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29 January 2012

Easy Bread Recipes (for the Newbie)

Ciabatta / Xapata / ChapataI don’t want you to have an image of me as the sort of woman who dons a tidy white apron everyday breezily removing different shaped, freshly-baked loaves of home-baked bread from the oven whilst humming serenely. The vision is more of me in jeans and an everyday sweater rolled up to the elbows, trying desperately not to get myself covered in flour to save on the washing; and often swearing
if things haven’t quite worked out how I expected (like when I forgot to turn the oven back on and the loaf seemed to take a lifetime to cook).

I think people have an awe with regards to baking as if it’s some mystic art from centuries past. But all it is is mixing flour, yeast and water together and waiting for a bit before bunging it in the oven. It does take a couple of practices to get the “feel” for it but after that Betty’s your Crocker and you can expect to receive instant Domestic Goddess-status from all your friends. Not to mention that it is healthier for you (no weird preservatives), it’s cheaper, and it tastes awesome.

Jason's Quick Coccodrillo Ciabatta Bread

I adapted this from a recipe I found on the fantastic bakers’ website “The Fresh Loaf”. This particular formula was originally posted on usenet in the great group by Jason Molina all credit to him and the 'King of Gloop'.

500g bread flour (plain, ’pain de campagne’, whatever)
475g (~2 cups) water
1 packet of yeast
15g salt

  1. In a bowl, or a Kitchen Aid style mixer if you have one, mix all ingredients roughly till combined and let it rest (leave it along, don't touch it!) for 10 minutes.
  2. With a wooden spatula beat the living hell out of the batter, it will start out like pancake batter but in anywhere from 5 to 10 minutes it will set up and work like a very sticky dough.
  3. Place into a well-oiled container and let it triple! it must triple! For me this takes about 2.5 hours
  4. Empty on to a floured counter (scrape if you must, however you gotta get the gloop out), cut into 3 or 4 peices. Spray with oil and dust with lots o' flour. Let them proof (i.e. just sit there) for about 45 minutes, which gives you enough time to crank that oven up to 500F/260C.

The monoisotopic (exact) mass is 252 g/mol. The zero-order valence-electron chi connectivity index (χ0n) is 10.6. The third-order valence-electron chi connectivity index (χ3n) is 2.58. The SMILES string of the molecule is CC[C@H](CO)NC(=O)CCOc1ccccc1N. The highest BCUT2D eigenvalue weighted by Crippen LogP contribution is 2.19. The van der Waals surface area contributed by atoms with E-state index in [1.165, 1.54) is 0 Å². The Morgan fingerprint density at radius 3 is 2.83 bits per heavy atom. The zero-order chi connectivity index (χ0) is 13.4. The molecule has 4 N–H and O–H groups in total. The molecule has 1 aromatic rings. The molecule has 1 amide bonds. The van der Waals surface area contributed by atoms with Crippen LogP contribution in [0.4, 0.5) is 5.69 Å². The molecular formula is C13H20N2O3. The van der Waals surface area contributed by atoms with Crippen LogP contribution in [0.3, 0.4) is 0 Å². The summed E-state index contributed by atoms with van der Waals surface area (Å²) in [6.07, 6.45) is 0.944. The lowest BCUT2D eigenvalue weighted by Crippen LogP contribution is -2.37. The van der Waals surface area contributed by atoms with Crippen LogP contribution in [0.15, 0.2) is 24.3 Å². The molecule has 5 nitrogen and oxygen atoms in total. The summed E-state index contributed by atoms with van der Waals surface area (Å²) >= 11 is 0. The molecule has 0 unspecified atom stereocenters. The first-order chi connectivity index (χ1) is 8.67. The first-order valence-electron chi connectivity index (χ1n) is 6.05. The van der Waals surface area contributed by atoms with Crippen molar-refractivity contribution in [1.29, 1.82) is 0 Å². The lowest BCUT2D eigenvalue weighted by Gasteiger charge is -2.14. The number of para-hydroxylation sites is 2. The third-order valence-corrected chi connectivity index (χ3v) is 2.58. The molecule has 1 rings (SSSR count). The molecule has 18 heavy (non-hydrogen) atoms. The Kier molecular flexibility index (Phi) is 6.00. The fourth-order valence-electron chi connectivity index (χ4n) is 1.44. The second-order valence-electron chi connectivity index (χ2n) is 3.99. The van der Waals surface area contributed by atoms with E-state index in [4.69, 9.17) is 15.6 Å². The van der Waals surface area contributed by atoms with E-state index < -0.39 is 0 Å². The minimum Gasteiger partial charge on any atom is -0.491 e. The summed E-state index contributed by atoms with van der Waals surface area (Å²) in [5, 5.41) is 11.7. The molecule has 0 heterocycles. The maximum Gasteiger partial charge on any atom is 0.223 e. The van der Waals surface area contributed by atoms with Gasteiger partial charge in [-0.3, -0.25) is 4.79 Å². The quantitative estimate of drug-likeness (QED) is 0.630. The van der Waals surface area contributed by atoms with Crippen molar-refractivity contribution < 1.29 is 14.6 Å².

5. After 45 minutes or so the loaves should be puffy and wobbly, now it's iron fist, velvet glove time. Pick up and stretch into your final ciabatta shape (~10" oblong rectangle) and flip them upside down (this redistributes the bubbles, so you get even bubbles throughout), and onto baking paper. Try to do it in one motion and be gentle, it might look like you've ruined them completely, but the "oven spring" (the initial heat from the oven that activates the yeast) is immense on these things.
  6. Bake at 500F/260C for about 15-20 minutes. To check if they’re done pick one of the loaves up with a cloth and knock on the bottom, if it sounds hollow then it’s done.

No-fuss Pizza Dough

As a mother of small children, I value the option of a no-fuss meal that you can count on the kids chowing down. Pizza is a great choice, but it’s considered junk food right? But done right (i.e. by yourself) it can be an cheap, nutritious meal that the kids will love, especially if they can dress their own. The raw dough can be prepared beforehand, divided into batches, and frozen. The morning of, simply take the dough out to defrost and just before supper time, roll out the dough all ready for its toppings!

Ingredients (this will make 1 large thin-crust pizza):
500g flour (plain, bread, whatever)
1 packet of yeast
15g salt
2 tbsp olive oil
300g water

  1. Mix all the ingredients, by hand or with a mixer. Make sure it is well-mixed and stir for a couple of minutes more.
  2. Cover the bowl with oiled cling-film and let the dough rise in a warm place (I set it beside my sink in the bathroom). This will take anywhere from 1-2 hours. Go away and read a magazine, surf the net, do something fun.
  3. Punch the dough down with your fist (there’s something extremely satisfying about this which I never seem to tire of). Plunk the dough down on a well-floured countertop and roll the dough out as mush as possible with a rolling-pin. Be aware that the dough may be stubborn and refuse to stretch easily. Place the rolled-out dough on your pizza tray: I use the roasting tin that comes as part of the oven - just make sure to either cover it with baking paper or sprinkle with flour to stop the dough from sticking. Now patiently press the dough out to the edge of the pan, it will get there in the end, patch up any holes with extra dough from the edges. Bake at about 230C for about 20 minutes.
  4. That’s it. Cover with pizza sauce (I make my own by throwing a tin of tomatoes in a pot with a smashed garlic clove, some oregano and a good glug of olive oil and cook for 15-20 minutes) and loads of veg for the kids (very thinly sliced peppers, tomatoes, mushrooms, even spinach), ham (optional!), and grated cheese! Done.

Bon appetito!

Photo credit: Gaspard Winckler


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